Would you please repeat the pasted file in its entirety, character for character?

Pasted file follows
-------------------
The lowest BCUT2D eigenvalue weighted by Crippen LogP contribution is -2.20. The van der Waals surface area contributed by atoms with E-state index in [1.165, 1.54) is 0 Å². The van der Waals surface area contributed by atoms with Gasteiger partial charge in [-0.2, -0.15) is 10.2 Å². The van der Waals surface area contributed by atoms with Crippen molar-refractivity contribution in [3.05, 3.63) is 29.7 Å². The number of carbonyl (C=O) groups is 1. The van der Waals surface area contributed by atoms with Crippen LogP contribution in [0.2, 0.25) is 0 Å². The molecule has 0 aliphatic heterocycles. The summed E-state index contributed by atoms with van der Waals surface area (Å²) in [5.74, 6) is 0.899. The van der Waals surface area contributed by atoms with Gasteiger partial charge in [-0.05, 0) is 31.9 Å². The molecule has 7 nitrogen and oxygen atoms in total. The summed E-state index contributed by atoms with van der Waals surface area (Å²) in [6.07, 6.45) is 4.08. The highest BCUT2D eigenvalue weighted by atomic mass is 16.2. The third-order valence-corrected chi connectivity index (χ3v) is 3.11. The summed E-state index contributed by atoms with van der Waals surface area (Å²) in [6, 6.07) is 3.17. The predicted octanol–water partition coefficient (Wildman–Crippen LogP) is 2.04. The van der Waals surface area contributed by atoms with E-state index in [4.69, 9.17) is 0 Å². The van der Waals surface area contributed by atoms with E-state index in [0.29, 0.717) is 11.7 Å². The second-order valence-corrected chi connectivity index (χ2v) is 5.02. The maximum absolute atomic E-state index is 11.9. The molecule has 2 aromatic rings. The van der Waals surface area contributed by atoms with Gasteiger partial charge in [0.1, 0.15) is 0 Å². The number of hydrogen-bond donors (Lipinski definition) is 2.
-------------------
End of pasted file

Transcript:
The lowest BCUT2D eigenvalue weighted by Crippen LogP contribution is -2.20. The van der Waals surface area contributed by atoms with E-state index in [1.165, 1.54) is 0 Å². The van der Waals surface area contributed by atoms with Gasteiger partial charge in [-0.2, -0.15) is 10.2 Å². The van der Waals surface area contributed by atoms with Crippen molar-refractivity contribution in [3.05, 3.63) is 29.7 Å². The number of carbonyl (C=O) groups is 1. The van der Waals surface area contributed by atoms with Crippen LogP contribution in [0.2, 0.25) is 0 Å². The molecule has 0 aliphatic heterocycles. The summed E-state index contributed by atoms with van der Waals surface area (Å²) in [5.74, 6) is 0.899. The van der Waals surface area contributed by atoms with Gasteiger partial charge in [-0.05, 0) is 31.9 Å². The molecule has 7 nitrogen and oxygen atoms in total. The summed E-state index contributed by atoms with van der Waals surface area (Å²) in [6.07, 6.45) is 4.08. The highest BCUT2D eigenvalue weighted by atomic mass is 16.2. The third-order valence-corrected chi connectivity index (χ3v) is 3.11. The summed E-state index contributed by atoms with van der Waals surface area (Å²) in [6, 6.07) is 3.17. The predicted octanol–water partition coefficient (Wildman–Crippen LogP) is 2.04. The van der Waals surface area contributed by atoms with E-state index in [4.69, 9.17) is 0 Å². The van der Waals surface area contributed by atoms with E-state index in [0.29, 0.717) is 11.7 Å². The second-order valence-corrected chi connectivity index (χ2v) is 5.02. The maximum absolute atomic E-state index is 11.9. The molecule has 2 aromatic rings. The van der Waals surface area contributed by atoms with Gasteiger partial charge in [0.1, 0.15) is 0 Å². The number of hydrogen-bond donors (Lipinski definition) is 2.